Review Summary: I love the smell of The Smiths in the morning...
The Smiths proved three years earlier with Hatful of Hollow that their compilation albums could be just as vital and thrilling as their studio LP’s. To cut a long story short, 1987’s Louder Than Bombs proves to be another essential Smiths comp, collecting a cluster of non-album singles, B-sides and a few oddly placed older tracks in its generous 24-track runtime.
The set kicks off with the splendid ‘Is It Really So Strange?’ which grooves along radiantly before ‘Sheila Take A Bow’s grinding intro intrudes. What follows is one of the Smiths simplest pop gems, which remains optimistic and positive despite the pensive refrain “How can someone so young sing words so sad?”. The gender bending, delirious last minute closes a joyous romp in time for ‘Shoplifters of the World Unite’. It’s one of the most notorious Smiths songs perhaps for its title alone, yet the actual product comes across less politically affecting than it does a slyly humorous mid tempo rocker. More powerful is the succeeding track, ‘Sweet and Tender Hooligan’, with Morrissey assuming the role of a sympathetic, criminal-fancier, pleading with the listener to not “blame the sweet and tender hooligan because he’ll never, never do it again”. Yet of course there’s more depth to Morrissey prose than that line alone, as it is capped off with “well not until the next time”, demonstrating the sarcasm of this rollicking number. Whether interpreted as a critique of the leniency of the law or a tongue in cheek ode to those who find dangerous individuals attractive, or both; the end result is fantastic.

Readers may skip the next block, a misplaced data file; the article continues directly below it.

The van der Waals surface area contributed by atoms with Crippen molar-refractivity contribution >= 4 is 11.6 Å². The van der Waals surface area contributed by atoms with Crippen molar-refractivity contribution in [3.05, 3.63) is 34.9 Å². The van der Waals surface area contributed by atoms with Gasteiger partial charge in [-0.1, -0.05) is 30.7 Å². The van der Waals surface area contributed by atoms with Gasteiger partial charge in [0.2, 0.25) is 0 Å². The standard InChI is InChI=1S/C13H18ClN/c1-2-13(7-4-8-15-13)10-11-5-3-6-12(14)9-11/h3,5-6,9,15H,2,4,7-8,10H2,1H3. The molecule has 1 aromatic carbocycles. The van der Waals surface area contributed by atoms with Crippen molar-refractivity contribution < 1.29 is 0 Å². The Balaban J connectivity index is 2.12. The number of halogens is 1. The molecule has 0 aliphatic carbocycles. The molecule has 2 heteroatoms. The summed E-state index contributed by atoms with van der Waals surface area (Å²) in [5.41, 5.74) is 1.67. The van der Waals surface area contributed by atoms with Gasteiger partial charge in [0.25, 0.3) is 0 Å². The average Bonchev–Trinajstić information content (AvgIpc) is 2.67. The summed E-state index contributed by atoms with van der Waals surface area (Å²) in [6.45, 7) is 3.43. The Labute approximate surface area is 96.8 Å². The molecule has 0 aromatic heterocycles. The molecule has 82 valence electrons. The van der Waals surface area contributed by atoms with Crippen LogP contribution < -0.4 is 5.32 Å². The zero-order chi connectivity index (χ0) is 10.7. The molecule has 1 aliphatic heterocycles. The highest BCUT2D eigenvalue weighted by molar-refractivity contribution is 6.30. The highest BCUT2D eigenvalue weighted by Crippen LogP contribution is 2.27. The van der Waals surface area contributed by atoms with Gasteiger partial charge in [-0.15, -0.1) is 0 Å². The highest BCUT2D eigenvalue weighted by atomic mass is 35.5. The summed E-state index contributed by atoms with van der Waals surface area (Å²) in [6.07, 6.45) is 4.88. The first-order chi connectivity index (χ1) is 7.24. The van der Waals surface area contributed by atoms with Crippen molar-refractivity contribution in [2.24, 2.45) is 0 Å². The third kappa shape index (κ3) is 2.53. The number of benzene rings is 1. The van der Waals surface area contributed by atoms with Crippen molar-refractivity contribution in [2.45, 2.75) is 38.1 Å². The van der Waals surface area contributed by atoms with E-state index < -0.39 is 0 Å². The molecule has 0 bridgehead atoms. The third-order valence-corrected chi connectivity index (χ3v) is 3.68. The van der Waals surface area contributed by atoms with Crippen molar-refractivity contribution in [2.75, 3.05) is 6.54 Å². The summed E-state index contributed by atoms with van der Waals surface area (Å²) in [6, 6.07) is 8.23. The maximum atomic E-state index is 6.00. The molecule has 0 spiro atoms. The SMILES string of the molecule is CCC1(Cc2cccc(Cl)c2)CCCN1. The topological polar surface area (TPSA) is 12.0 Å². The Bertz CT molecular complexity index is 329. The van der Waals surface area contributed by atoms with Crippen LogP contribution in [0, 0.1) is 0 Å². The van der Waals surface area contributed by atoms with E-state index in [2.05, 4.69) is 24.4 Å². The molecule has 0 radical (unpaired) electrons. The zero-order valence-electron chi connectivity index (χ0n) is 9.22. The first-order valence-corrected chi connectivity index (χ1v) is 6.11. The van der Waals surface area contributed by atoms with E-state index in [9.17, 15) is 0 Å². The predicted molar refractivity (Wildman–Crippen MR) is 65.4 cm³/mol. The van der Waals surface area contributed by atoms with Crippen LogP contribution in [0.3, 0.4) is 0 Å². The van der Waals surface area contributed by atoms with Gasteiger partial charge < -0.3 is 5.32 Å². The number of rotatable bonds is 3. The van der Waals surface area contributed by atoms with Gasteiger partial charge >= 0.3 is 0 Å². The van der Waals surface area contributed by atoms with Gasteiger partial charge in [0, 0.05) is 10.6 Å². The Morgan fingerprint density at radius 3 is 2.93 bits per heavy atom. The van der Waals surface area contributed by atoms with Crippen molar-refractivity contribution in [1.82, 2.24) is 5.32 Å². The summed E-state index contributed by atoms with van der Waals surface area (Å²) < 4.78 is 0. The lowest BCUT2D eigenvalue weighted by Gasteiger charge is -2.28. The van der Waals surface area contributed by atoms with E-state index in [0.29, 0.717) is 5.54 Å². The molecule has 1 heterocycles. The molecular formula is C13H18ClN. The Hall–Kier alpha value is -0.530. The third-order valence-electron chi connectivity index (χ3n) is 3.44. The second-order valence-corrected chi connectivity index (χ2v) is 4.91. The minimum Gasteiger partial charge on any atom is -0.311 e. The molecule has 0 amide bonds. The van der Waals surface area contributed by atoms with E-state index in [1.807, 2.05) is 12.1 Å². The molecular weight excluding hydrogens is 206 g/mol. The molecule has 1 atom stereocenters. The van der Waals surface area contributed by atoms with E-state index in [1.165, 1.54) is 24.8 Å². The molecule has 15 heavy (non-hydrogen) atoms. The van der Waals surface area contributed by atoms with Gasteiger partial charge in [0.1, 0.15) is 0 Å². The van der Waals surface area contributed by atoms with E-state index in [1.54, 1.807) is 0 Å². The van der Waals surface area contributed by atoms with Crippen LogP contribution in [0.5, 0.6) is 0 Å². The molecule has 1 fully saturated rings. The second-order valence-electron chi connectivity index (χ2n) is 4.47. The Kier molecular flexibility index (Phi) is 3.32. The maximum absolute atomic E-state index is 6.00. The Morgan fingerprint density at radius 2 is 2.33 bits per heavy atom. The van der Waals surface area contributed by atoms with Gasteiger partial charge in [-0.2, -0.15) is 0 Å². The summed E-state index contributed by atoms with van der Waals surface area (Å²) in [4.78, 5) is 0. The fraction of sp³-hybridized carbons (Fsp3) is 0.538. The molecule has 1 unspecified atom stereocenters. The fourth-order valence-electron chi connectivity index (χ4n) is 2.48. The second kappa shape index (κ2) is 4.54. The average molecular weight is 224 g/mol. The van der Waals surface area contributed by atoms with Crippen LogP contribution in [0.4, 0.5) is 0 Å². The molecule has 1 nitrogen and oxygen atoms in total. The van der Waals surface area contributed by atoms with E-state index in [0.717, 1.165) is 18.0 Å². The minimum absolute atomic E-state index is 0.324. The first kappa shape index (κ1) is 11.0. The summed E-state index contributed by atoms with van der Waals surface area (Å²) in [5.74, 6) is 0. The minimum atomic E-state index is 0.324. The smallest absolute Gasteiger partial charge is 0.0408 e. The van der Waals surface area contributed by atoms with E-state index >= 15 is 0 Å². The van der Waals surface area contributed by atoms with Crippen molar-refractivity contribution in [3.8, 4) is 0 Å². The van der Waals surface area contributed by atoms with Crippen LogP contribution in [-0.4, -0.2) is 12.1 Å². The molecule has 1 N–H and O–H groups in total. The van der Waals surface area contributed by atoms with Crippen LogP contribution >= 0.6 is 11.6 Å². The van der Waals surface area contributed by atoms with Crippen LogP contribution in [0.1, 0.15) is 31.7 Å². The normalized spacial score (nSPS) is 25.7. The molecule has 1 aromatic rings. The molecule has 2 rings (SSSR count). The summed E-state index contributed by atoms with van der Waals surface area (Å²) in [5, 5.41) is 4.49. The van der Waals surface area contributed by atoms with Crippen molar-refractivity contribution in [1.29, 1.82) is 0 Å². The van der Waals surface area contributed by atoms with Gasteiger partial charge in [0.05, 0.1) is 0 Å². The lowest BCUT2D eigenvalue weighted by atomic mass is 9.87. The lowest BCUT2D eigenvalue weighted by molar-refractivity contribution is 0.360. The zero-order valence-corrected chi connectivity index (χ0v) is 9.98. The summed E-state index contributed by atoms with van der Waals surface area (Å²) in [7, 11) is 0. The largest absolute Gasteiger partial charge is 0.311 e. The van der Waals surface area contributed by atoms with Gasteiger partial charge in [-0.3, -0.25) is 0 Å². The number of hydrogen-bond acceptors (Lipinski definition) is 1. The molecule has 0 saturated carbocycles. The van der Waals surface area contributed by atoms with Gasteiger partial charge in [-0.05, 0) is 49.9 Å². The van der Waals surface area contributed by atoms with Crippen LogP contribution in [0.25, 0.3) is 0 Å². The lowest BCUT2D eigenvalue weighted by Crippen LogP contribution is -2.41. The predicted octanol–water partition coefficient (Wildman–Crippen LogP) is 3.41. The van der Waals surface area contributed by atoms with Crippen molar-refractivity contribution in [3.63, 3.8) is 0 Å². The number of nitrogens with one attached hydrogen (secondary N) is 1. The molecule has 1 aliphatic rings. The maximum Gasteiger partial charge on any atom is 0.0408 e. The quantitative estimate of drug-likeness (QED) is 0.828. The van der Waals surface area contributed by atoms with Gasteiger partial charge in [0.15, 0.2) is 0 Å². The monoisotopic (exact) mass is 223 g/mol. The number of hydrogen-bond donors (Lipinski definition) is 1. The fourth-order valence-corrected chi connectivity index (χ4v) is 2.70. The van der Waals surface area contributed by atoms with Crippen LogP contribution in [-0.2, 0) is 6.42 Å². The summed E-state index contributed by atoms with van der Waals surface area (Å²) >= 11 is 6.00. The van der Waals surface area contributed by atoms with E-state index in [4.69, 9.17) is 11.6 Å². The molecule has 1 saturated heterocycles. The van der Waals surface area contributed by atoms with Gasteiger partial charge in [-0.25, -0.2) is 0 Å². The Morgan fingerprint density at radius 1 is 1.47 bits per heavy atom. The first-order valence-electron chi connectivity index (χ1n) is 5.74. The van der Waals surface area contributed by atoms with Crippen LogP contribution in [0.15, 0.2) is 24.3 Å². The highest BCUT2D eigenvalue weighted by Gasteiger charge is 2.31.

There’s more Smiths gems buried on this album, including the tender, mellow ‘Half a Person”; the grinding, pseudo-punk ‘London’; the gorgeous pop of ‘Ask’; the rockabilly-esque tragedy ‘Shakespeare’s Sister’; the sour but optimistic ‘You Just Haven’t Earned It Yet Baby’, and, the cherry atop this most delicious cake, ‘Panic’. ‘Panic’ deserves a special mention as it is simply one of the most propulsive, immediate and infectious pop tunes the Smiths ever wrote. As soon as its intro riff and pounding drums crash in the listener is hooked like a fish on a line. Morrissey’s vocals are confident and the band create such a lucid, bopping groove – by the time Moz has finished proclaiming “Hang the DJ!” and the track fades out one can’t help but reach for the repeat button.
The rest of the disc more or less hits somewhere in the middle as it regurgitates tracks which are available on earlier Smiths albums, and throws in some of the band’s weakest efforts (Oscillate Wildly, Golden Lights). But considering the wealth of hits that appear on this disc, some of which were only available as singles or B-Sides at the time, such small issues are ironed over neatly. The repetitive selections prove to be strong at least, and when the album closes with the nakedly sorrowful, tragic beauty of piano ballad ‘Asleep’ all is forgiven. Louder Than Bombs also turns out to be the stronger of the two 1987 compilations, as The World Won’t Listen is both shorter and weaker in its inclusion of non-album material, offering only ‘Money Changes Everything’ which this album misses. Quite simply, Louder Than Bombs hosts too many classics to be absent from any solid Smiths collection and proves to be a thrilling and essential album still today.